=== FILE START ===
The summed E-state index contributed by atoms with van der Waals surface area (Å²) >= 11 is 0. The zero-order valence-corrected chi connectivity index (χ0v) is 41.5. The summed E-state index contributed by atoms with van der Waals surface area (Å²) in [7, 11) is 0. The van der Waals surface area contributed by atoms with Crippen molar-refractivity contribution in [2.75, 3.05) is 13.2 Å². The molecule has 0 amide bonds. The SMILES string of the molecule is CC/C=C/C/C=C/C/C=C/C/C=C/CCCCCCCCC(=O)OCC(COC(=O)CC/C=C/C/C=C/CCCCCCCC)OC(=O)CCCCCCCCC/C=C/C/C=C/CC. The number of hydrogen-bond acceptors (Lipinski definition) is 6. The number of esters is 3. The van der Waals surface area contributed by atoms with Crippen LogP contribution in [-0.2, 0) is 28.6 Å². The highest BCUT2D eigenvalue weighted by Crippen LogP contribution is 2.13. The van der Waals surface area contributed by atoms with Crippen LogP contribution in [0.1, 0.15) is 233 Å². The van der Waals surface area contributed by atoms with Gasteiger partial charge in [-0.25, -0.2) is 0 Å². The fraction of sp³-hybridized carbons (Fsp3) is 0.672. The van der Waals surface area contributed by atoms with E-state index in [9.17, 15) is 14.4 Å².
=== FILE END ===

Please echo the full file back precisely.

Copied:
The summed E-state index contributed by atoms with van der Waals surface area (Å²) >= 11 is 0. The zero-order valence-corrected chi connectivity index (χ0v) is 41.5. The summed E-state index contributed by atoms with van der Waals surface area (Å²) in [7, 11) is 0. The van der Waals surface area contributed by atoms with Crippen molar-refractivity contribution in [2.75, 3.05) is 13.2 Å². The molecule has 0 amide bonds. The SMILES string of the molecule is CC/C=C/C/C=C/C/C=C/C/C=C/CCCCCCCCC(=O)OCC(COC(=O)CC/C=C/C/C=C/CCCCCCCC)OC(=O)CCCCCCCCC/C=C/C/C=C/CC. The number of hydrogen-bond acceptors (Lipinski definition) is 6. The number of esters is 3. The van der Waals surface area contributed by atoms with Crippen LogP contribution in [-0.2, 0) is 28.6 Å². The highest BCUT2D eigenvalue weighted by Crippen LogP contribution is 2.13. The van der Waals surface area contributed by atoms with Crippen LogP contribution in [0.1, 0.15) is 233 Å². The van der Waals surface area contributed by atoms with Gasteiger partial charge in [-0.25, -0.2) is 0 Å². The fraction of sp³-hybridized carbons (Fsp3) is 0.672. The van der Waals surface area contributed by atoms with E-state index in [9.17, 15) is 14.4 Å².